Sparse Files in Linux


Thanks for all your LOVE and TRUST that we are able to win the “BEST REDHAT CERTIFIED TRAINING PARTNER AWARD-2012“.

That makes winning 5 in a row !!! WOW !!!

So lets learn something about sparse files.

What is a sparse file?

As per wikipedia:

In computer science, a sparse file is a type of computer file that attempts to use file system space more efficiently when blocks allocated to the file are mostly empty. This is achieved by writing brief information (metadata) representing the empty blocks to disk instead of the actual “empty” space which makes up the block, using less disk space. The full block size is written to disk as the actual size only when the block contains “real” (non-empty) data.

When reading sparse files, the file system transparently converts metadata representing empty blocks into “real” blocks filled with zero bytes at runtime. The application is unaware of this conversion.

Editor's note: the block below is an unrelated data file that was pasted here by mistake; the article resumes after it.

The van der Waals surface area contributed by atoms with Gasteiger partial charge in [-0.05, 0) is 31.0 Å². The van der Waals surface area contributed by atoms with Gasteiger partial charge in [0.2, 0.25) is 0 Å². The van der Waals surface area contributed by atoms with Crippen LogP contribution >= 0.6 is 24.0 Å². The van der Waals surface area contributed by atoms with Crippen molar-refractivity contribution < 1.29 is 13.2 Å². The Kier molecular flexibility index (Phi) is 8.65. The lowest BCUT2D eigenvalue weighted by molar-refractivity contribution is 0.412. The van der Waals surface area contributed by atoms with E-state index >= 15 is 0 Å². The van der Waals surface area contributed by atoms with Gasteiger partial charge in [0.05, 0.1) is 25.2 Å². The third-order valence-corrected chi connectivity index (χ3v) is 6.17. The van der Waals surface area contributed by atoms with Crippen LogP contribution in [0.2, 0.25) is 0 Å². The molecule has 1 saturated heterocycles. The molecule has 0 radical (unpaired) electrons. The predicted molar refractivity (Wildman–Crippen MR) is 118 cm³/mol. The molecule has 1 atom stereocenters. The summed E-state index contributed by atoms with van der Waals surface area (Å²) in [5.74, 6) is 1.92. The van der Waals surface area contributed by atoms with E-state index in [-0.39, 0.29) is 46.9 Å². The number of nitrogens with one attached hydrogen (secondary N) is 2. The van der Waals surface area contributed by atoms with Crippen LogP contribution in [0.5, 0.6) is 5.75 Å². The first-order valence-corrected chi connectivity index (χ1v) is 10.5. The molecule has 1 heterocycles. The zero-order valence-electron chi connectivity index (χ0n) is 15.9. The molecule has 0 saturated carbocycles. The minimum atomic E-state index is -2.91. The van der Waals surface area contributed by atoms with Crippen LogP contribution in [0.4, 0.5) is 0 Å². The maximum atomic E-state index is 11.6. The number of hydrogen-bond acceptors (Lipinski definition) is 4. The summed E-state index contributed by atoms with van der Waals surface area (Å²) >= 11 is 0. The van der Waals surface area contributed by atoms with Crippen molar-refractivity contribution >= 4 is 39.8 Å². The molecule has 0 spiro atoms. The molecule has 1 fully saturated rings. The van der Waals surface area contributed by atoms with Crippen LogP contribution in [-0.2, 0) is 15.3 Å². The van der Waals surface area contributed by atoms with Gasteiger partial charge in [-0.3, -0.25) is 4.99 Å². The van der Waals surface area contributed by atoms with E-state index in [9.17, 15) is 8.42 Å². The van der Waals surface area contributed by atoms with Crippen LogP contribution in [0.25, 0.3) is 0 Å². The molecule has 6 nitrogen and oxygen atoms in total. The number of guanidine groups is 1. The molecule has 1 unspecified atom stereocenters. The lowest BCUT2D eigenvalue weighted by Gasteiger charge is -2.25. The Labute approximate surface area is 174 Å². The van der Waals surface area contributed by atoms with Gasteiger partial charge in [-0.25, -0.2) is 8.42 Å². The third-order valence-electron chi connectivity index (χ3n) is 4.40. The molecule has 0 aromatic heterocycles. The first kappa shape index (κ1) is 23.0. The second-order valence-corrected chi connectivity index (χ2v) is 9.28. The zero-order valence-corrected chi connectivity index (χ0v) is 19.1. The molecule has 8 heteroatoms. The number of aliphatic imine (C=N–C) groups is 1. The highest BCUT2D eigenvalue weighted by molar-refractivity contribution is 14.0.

A very common example is when you create Virtual Machines in your Linux box using either KVM (Must have learned about Virtualization with KVM in your RHCE Training) or VirtualBox or VMWare Client. You create files for those VM’s. Those are actually “sparse files”.

As I had mentioned, sparse files can be useful in situations where the full disk may never be completely used. One such situation would be virtual machines. If a virtual machine never fills the disk entirely, then a certain amount of the disk will never have anything but zeros in it – permitting the saving of disk space by using a sparse file.

The advantage of sparse files is that storage is only allocated when actually needed: disk space is saved, and large files can be created even if there is insufficient free space on the file system. This also reduces the time of the first write as the system doesn’t have to allocate blocks for the “skipped” space.

Here is the illustration showing the sparse files created by the VirtualBox installed on my machine to handle the VM’s. Use -s switch to view the sparse status with “ls” command.

Sparse Files in Linux

Sparse Files in Linux